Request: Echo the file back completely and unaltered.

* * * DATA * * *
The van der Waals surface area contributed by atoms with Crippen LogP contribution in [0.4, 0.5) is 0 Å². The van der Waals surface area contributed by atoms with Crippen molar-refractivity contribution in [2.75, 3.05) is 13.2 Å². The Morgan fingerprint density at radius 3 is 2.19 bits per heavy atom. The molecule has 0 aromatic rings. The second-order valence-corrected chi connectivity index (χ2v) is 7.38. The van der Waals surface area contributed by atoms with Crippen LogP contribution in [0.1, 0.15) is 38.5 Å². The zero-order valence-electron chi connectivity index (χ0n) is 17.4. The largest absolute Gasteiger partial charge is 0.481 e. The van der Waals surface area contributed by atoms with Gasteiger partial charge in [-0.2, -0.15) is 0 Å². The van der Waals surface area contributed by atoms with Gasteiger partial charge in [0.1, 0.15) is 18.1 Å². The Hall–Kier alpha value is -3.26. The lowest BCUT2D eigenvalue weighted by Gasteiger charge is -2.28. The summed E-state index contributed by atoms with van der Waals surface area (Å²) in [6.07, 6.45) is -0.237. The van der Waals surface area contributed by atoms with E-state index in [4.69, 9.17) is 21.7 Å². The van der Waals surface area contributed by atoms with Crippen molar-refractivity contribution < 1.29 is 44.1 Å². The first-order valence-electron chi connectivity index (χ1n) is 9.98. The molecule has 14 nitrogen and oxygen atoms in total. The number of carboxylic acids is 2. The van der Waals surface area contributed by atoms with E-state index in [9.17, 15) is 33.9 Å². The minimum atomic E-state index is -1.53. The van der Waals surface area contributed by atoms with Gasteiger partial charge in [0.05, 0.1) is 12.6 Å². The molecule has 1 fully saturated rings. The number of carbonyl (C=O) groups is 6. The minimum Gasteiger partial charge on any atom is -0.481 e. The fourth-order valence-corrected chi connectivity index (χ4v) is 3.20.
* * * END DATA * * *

The van der Waals surface area contributed by atoms with Crippen LogP contribution in [0.4, 0.5) is 0 Å². The van der Waals surface area contributed by atoms with Crippen molar-refractivity contribution in [2.75, 3.05) is 13.2 Å². The Morgan fingerprint density at radius 3 is 2.19 bits per heavy atom. The molecule has 0 aromatic rings. The second-order valence-corrected chi connectivity index (χ2v) is 7.38. The van der Waals surface area contributed by atoms with Crippen LogP contribution in [0.1, 0.15) is 38.5 Å². The zero-order valence-electron chi connectivity index (χ0n) is 17.4. The largest absolute Gasteiger partial charge is 0.481 e. The van der Waals surface area contributed by atoms with Gasteiger partial charge in [-0.2, -0.15) is 0 Å². The van der Waals surface area contributed by atoms with Gasteiger partial charge in [0.1, 0.15) is 18.1 Å². The Hall–Kier alpha value is -3.26. The lowest BCUT2D eigenvalue weighted by Gasteiger charge is -2.28. The summed E-state index contributed by atoms with van der Waals surface area (Å²) in [6.07, 6.45) is -0.237. The van der Waals surface area contributed by atoms with E-state index in [4.69, 9.17) is 21.7 Å². The van der Waals surface area contributed by atoms with Crippen molar-refractivity contribution < 1.29 is 44.1 Å². The first-order valence-electron chi connectivity index (χ1n) is 9.98. The molecule has 14 nitrogen and oxygen atoms in total. The number of carboxylic acids is 2. The van der Waals surface area contributed by atoms with E-state index in [9.17, 15) is 33.9 Å². The minimum atomic E-state index is -1.53. The van der Waals surface area contributed by atoms with Gasteiger partial charge in [0.05, 0.1) is 12.6 Å². The molecule has 1 fully saturated rings. The number of carbonyl (C=O) groups is 6. The minimum Gasteiger partial charge on any atom is -0.481 e. The fourth-order valence-corrected chi connectivity index (χ4v) is 3.20.